Audience Flow

Audience Flow

A measure of how many viewers or listeners turn on or turn off a television or radio broadcast over a period of time.
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TiVo's graphic may be square-shaped, but insiders say the audience flow is more akin to the (https://www.
CBS--the oldest-school network--held on the longest to detailing the strategic rationale behind what goes where and audience flow from one program into the next, and even the Eye web has cut back on such windy explanations.
Wednesday 8:00 PM this week compared to Wednesday 8:00 PM last week), this study examined audience loyalty on an hour-to-hour basis, introducing the notion of audience flow (inheritance effects) as a possible contributor to the effect.
Television hasn't reached that crisis point yet, but the audience flow undeniably keeps being dispersed into smaller streams.
Interpublic's Magna Global estimates that in terms of audience, the CW will gain between 15% and 20% more viewers than the WB alone thanks to stronger shows and better audience flow due to fewer bombs on the schedule.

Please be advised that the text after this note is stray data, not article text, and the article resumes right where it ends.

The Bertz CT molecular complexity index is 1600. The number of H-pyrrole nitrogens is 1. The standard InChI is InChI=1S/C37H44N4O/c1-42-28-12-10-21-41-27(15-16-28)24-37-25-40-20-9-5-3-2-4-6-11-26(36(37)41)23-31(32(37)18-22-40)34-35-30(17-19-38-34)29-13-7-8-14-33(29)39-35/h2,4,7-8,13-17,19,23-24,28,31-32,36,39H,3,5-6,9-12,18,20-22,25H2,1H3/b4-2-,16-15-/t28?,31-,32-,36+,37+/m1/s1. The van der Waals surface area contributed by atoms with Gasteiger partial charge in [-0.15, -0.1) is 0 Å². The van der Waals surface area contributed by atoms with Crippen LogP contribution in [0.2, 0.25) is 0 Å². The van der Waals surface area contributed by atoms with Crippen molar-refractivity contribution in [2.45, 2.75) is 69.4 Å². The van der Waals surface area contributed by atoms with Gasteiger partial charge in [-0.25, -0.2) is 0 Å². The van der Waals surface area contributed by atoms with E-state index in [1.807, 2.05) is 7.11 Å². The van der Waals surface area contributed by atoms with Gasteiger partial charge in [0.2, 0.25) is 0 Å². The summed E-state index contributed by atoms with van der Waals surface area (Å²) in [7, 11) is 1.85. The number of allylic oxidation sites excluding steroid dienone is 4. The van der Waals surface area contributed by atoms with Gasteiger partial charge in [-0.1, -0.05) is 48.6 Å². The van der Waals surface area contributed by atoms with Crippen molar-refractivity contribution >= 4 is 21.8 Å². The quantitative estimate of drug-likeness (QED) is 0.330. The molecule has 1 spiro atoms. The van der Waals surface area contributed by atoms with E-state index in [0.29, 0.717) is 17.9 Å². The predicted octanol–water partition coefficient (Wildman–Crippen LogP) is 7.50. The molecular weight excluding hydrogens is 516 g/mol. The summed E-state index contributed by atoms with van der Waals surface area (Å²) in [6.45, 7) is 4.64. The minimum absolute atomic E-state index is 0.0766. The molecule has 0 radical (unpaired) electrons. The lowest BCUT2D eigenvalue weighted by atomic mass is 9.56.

At the same time, faith in the power of lead-ins and concepts like audience flow remains a central tenet of the network equation, with ample evidence that viewers will at least take a gander at what's "coming up next," either through inertia or in fear of those baritone-voiced announcers.
The audience flow generated by the daytime block, Marmont says, has spilled over into primetime, feeding viewers into such weekly series as "Trauma: Life in the ER," TLC's first signature show.